U eyes cable in dorm costs

University housing officials are in talks to add cable TV to future room prices.

by Emily Kaiser

As early as next fall, residence hall bills may include cable TV as part of the charge.

Housing and Residential Life is early in the process of adding cable TV to all residence halls and apartments as part of the housing bill, said Mannix Clark, associate director of Housing and Residential Life.

Clark said housing officials have a meeting with Time Warner, the provider of University cable, in the next two weeks to discuss potential bulk cable rates which could go into effect as early as fall semester 2006.

If the University were to buy cable at a bulk rate for student rooms, Clark said, the monthly cost of cable would be reduced, but the University will not know how much until it negotiates with Time Warner.

The current cable plan for students, which includes local and cable channels, costs $52 a month.

Clark said this is not the first time the University considered a bulk cable deal. Sixty percent of students who took a survey two years ago said they were interested in cable being provided through housing, Clark said.

At the time of the survey, students were experiencing double-digit tuition increases, he said, and the department didn’t want to add extra cost for students.

“We want to make sure we don’t make it too expensive to live on campus,” he said.

Time Warner multiple dwelling units manager Darrel Knauss said he could not disclose University prices, but said the deal will be a win-win situation for the students and Time Warner.

“The client can get our standard cable for a substantial discount and we know we are going to have a constant revenue stream,” he said.

Time Warner saves money, Knauss said, because it can turn on all the units at once.

“We wouldn’t have to bother the University every fall when students come back to activate the units,” he said.

Pioneer Hall vice president Brad Hanson said the Housing and Residential Life Student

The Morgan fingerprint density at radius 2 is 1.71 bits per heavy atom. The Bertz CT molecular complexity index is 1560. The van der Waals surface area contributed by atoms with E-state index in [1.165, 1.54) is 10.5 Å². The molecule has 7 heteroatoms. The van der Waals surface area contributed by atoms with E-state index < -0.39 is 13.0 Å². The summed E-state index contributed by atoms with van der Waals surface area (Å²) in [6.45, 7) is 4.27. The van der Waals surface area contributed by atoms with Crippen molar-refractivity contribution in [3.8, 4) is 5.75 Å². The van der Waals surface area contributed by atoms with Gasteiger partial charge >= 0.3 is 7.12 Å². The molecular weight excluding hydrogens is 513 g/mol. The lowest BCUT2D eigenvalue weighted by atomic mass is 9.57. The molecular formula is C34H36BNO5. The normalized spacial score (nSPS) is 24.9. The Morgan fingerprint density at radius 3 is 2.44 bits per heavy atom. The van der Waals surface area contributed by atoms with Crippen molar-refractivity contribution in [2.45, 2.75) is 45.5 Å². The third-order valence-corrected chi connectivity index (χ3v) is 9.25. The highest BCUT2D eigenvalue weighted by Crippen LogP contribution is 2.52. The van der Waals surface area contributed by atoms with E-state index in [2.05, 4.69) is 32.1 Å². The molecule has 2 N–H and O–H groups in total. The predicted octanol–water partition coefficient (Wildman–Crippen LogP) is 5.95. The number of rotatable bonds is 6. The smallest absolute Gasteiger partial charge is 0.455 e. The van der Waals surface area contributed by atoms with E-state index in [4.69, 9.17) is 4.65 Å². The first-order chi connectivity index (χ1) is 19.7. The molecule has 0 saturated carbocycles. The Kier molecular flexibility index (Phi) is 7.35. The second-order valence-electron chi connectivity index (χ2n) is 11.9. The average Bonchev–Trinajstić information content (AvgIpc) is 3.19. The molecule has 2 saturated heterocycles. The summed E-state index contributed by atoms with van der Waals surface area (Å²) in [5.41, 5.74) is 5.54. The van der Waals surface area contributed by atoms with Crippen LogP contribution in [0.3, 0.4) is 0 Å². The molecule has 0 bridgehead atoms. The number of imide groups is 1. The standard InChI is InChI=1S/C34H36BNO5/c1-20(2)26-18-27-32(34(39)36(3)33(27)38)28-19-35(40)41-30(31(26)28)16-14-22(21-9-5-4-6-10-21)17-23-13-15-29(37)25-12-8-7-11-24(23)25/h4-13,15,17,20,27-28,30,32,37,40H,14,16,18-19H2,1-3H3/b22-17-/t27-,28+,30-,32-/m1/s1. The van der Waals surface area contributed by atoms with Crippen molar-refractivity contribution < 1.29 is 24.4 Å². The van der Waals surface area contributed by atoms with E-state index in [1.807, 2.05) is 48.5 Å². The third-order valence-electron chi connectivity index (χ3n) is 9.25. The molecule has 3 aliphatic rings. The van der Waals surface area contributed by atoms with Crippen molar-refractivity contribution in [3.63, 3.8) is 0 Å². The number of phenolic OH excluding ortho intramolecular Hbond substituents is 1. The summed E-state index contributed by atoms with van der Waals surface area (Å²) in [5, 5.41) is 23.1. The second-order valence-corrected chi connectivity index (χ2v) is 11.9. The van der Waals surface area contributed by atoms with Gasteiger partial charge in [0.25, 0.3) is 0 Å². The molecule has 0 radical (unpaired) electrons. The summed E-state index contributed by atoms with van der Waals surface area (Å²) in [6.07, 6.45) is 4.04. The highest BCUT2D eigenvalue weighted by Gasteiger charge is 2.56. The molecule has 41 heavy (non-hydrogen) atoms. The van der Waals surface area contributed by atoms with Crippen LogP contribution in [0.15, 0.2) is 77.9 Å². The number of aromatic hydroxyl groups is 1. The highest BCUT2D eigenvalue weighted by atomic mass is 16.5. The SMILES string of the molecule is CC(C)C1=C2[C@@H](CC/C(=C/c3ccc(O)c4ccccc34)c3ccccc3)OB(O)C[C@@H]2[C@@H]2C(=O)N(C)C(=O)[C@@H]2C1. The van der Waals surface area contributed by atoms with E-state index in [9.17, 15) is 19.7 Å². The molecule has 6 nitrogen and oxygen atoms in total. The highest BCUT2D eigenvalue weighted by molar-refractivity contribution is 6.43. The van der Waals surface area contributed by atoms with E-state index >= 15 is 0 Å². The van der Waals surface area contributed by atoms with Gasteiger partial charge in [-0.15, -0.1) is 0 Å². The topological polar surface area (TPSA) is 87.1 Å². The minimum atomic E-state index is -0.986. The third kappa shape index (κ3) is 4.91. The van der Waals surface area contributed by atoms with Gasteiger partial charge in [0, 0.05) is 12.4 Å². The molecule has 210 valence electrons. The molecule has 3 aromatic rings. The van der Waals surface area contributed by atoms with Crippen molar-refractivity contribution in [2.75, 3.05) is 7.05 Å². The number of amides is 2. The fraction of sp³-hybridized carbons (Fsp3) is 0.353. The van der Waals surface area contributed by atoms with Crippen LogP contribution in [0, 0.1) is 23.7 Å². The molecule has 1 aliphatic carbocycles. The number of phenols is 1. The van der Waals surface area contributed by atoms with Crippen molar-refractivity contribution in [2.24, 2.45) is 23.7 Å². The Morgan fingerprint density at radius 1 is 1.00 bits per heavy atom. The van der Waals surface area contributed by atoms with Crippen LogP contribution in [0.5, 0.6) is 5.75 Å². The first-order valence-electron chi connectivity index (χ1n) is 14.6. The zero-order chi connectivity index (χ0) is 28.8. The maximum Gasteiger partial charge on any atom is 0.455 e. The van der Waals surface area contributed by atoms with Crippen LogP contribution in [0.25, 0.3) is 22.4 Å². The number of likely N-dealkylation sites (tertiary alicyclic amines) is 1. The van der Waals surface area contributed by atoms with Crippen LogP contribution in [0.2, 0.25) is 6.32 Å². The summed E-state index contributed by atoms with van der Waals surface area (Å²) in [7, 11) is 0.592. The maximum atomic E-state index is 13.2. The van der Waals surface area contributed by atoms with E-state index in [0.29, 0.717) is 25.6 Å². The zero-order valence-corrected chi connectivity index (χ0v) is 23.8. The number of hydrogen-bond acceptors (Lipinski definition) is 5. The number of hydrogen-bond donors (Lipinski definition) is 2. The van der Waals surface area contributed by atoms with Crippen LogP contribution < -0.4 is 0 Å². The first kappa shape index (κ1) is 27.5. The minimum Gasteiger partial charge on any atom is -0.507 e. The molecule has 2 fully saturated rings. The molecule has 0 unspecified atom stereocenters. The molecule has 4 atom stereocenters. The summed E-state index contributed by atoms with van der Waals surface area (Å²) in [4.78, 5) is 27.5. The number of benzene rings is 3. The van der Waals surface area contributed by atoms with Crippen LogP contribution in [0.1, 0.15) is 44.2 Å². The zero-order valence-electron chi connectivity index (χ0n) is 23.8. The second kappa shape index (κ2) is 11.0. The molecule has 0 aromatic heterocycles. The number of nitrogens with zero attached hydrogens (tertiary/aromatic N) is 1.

Advisory Board discussed the issue at their past two meetings.

“There are a lot of concerns about the quality of service and cable TV being a hassle right now,” he said.

Hanson said the charge would be put into the housing bill like laundry and phone services, whether students use them or not.

Residential Housing Association vice president Jenna Strain said the group did not discuss the issue extensively, but it has looked at the future of cable for students.

“The younger population in the residential halls thinks we should have cable because they have friends at other Big Ten schools that have it built in already,” she said.

First-year business and finance student Ken McDonald said he already has cable in his room and thinks most students would benefit from a cheaper cable plan.

“A lot of people who don’t have it complain because it’s so expensive, but they want it,” he said.

First-year electrical engineering student Mithun Suresh said he doesn’t have a TV in his room and would not like being charged for the service.

“I haven’t watched much TV since I’ve been here,” he said.

McDonald said charging students who don’t want cable would not be fair, but there are many services students pay for and don’t use.

“I know people who take laundry home and it’s not fair for them to have a laundry charge either,” he said.

Despite the current discussions, Clark said a decision about cable will not be made until January when Housing and Residential Life has received estimates from the University about housing and tuition costs for next year.